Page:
In 2003, Atlanta Ballet artistic director John McFall invited her to choreograph “Sixteen String.” A year later, Lee created “Poem, ” a duet with Brian Wallenberg that was later sold to the New Orleans Ballet Theatre. But Lee “shied away” from making dances after that and chose to focus on performing. She has since become one of the Atlanta Ballet’s most dynamic and magnetic performers.
Two years ago, Lee began thinking about her future and wrote down some goals.
“I wanted to give back more to others, ” she said. “But I wanted to stay in this world — to create, to perform, to work at the highest levels of artistry. Choreographing was a natural inclination for me and that was the ideal.”
Opportunities appeared. Last spring, Lee created “Apache” a steamy duet, for Georgia Public Broadcasting’s tribute to Margaret Mitchell. An Emory University commission formed the basis of “The Akara, ” which Atlanta Ballet premiered last September at the Atlanta Botanical Gardens.
In October, McFall asked if Lee was interested in choreographing a premiere for the May performance. More was at stake, but with several years’ experience behind her, Lee felt ready. Lee knew she wanted to collaborate with dancers more than she had before to allow for spontaneity.
Lee drew from improvisation methods she had learned in Vancouver from Crystal Pite, and later with Lauri Stallings. Wayne McGregor had shown her how to help dancers discover untapped potential. Tharp had taught Lee to continually ask questions that keep the work fresh and alive. Lee recalled that McFall taught her that “No matter how abstract a work might be, the human relationships that come through are what will ultimately resonate.”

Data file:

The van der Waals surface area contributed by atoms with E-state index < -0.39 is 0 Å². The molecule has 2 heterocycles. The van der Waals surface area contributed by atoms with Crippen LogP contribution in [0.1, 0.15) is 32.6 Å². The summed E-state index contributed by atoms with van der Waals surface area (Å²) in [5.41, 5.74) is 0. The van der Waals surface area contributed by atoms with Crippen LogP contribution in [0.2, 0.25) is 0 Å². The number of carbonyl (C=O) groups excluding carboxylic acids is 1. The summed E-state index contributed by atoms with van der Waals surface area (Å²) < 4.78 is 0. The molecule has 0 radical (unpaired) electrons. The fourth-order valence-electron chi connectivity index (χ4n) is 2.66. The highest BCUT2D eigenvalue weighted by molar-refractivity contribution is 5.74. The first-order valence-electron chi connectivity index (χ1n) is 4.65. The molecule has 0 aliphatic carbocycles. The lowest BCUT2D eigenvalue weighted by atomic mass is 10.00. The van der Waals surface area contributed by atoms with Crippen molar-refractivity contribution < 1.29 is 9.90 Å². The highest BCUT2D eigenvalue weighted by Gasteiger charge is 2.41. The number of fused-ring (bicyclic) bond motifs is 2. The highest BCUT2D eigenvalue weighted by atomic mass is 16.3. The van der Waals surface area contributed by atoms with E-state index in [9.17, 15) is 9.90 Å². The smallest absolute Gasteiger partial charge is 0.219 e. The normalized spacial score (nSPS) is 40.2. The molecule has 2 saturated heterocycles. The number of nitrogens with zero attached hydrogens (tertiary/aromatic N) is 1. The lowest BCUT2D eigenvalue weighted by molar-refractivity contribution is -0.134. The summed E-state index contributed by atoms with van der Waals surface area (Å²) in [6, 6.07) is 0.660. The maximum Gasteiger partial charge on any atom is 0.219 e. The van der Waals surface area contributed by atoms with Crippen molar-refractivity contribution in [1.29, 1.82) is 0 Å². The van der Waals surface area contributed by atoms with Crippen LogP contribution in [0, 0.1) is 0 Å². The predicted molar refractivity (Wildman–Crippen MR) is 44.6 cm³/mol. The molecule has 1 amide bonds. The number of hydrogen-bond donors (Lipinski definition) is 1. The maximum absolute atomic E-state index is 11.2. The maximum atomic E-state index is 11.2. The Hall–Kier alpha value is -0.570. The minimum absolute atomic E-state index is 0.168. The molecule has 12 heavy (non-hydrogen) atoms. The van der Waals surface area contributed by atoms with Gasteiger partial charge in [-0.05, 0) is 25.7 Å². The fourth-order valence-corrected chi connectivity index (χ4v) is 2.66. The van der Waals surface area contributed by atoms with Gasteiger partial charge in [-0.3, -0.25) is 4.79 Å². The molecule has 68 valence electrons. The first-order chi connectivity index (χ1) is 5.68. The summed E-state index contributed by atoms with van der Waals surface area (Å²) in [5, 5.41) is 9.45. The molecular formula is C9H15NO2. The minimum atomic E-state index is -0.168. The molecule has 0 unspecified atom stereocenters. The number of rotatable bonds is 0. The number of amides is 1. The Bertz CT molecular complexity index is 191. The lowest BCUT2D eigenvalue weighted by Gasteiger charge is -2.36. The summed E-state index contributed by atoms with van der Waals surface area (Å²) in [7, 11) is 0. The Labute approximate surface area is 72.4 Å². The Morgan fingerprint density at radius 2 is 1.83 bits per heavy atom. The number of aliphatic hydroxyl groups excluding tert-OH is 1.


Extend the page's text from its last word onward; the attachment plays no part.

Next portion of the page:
Between Demos, Lee, dancers and assistant choreographer Jesse Tyler, the work took shape. A theme revealed itself — the symbolism, in various world cultures, of the peacock, which can digest poisonous snakes without being harmed. This translated into the idea of overcoming one’s toxic tendencies, such as anger, vanity and possessiveness, to transform them into something beautiful.
Back in the studio, Lee prepares to rehearse “Pavo.”
Airy, resonant tones of marimba and cello complement the movement’s sculptural qualities. As Lee directs dancers Christine Winkler and John Welker, there’s a sense of play and tension between authority and camaraderie.
Winkler’s fingertips lead as her arm winds, snake-like, between them. Taking his hand, she pitches sideways into an off-kilter balance. He picks her up, tilt-a-whirls her around his back, as her legs fan out like a peacock’s feathers, then fold in as she descends.
Lee prompts them and they continue, adding and embellishing here and there, while Lee tweaks to clarify her vision.
“This is coming through all of us, ” Lee later reflected. “I’m learning that the collective energy, creatively, is much greater than anyone by themselves.”
Lee had considered creating a ballet with marketability in mind, but said, “I don’t want to make work contrived to feel like it’s leading up to something else. I just want to be in the moment of what we’re doing now. If that means it opens up more doors in the future, that’s fantastic.”
Atlanta Ballet “New Choreographic Voices”
Featuring world premiere of “Pavo” choreographed by Tara Lee.
8 p.m. Friday, May 18.
2 and 8 p.m. Saturday, May 19.
2 and 7 p.m. Sunday, May 20.
Alliance Stage, Woodruff Arts Center, 1280 Peachtree St. N.E. Tickets start at $20. www.atlantaballet.com
By Cynthia Bond Perry, AJC Arts and Culture blog